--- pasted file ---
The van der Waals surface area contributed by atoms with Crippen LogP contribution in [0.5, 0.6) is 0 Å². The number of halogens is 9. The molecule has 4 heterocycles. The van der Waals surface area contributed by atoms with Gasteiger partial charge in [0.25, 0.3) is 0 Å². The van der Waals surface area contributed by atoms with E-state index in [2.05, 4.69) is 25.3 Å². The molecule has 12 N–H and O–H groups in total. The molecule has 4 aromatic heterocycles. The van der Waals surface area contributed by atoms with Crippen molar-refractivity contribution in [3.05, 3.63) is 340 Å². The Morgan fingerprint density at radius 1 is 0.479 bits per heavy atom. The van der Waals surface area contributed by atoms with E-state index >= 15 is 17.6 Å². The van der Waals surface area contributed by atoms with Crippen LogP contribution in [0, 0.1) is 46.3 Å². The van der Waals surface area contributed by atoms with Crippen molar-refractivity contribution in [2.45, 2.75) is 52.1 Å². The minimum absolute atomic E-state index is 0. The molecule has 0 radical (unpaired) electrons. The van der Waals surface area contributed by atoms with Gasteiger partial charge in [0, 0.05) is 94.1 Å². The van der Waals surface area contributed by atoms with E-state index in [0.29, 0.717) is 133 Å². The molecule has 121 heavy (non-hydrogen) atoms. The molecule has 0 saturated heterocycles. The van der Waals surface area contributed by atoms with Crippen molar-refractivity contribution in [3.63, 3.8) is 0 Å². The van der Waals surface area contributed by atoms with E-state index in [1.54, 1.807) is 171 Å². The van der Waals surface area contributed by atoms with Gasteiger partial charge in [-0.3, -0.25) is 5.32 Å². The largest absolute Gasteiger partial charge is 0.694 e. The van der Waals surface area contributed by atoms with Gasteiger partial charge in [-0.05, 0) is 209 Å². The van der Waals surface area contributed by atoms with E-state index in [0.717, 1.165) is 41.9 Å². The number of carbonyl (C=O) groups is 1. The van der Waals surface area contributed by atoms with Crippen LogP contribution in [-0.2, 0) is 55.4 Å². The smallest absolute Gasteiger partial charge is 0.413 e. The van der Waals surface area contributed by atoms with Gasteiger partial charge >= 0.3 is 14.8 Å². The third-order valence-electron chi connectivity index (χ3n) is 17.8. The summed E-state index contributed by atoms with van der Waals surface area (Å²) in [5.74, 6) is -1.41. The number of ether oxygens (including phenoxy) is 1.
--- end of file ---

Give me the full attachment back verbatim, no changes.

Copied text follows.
The van der Waals surface area contributed by atoms with Crippen LogP contribution in [0.5, 0.6) is 0 Å². The number of halogens is 9. The molecule has 4 heterocycles. The van der Waals surface area contributed by atoms with Gasteiger partial charge in [0.25, 0.3) is 0 Å². The van der Waals surface area contributed by atoms with E-state index in [2.05, 4.69) is 25.3 Å². The molecule has 12 N–H and O–H groups in total. The molecule has 4 aromatic heterocycles. The van der Waals surface area contributed by atoms with Crippen molar-refractivity contribution in [3.05, 3.63) is 340 Å². The Morgan fingerprint density at radius 1 is 0.479 bits per heavy atom. The van der Waals surface area contributed by atoms with E-state index >= 15 is 17.6 Å². The van der Waals surface area contributed by atoms with Crippen LogP contribution in [0, 0.1) is 46.3 Å². The van der Waals surface area contributed by atoms with Crippen molar-refractivity contribution in [2.45, 2.75) is 52.1 Å². The minimum absolute atomic E-state index is 0. The molecule has 0 radical (unpaired) electrons. The van der Waals surface area contributed by atoms with Gasteiger partial charge in [0, 0.05) is 94.1 Å². The van der Waals surface area contributed by atoms with E-state index in [0.29, 0.717) is 133 Å². The molecule has 121 heavy (non-hydrogen) atoms. The molecule has 0 saturated heterocycles. The van der Waals surface area contributed by atoms with Crippen molar-refractivity contribution in [3.63, 3.8) is 0 Å². The van der Waals surface area contributed by atoms with E-state index in [1.54, 1.807) is 171 Å². The van der Waals surface area contributed by atoms with Gasteiger partial charge in [-0.3, -0.25) is 5.32 Å². The largest absolute Gasteiger partial charge is 0.694 e. The van der Waals surface area contributed by atoms with Gasteiger partial charge in [-0.05, 0) is 209 Å². The van der Waals surface area contributed by atoms with E-state index in [0.717, 1.165) is 41.9 Å². The number of carbonyl (C=O) groups is 1. The van der Waals surface area contributed by atoms with Crippen LogP contribution in [-0.2, 0) is 55.4 Å². The smallest absolute Gasteiger partial charge is 0.413 e. The van der Waals surface area contributed by atoms with Gasteiger partial charge >= 0.3 is 14.8 Å². The third-order valence-electron chi connectivity index (χ3n) is 17.8. The summed E-state index contributed by atoms with van der Waals surface area (Å²) in [5.74, 6) is -1.41. The number of ether oxygens (including phenoxy) is 1.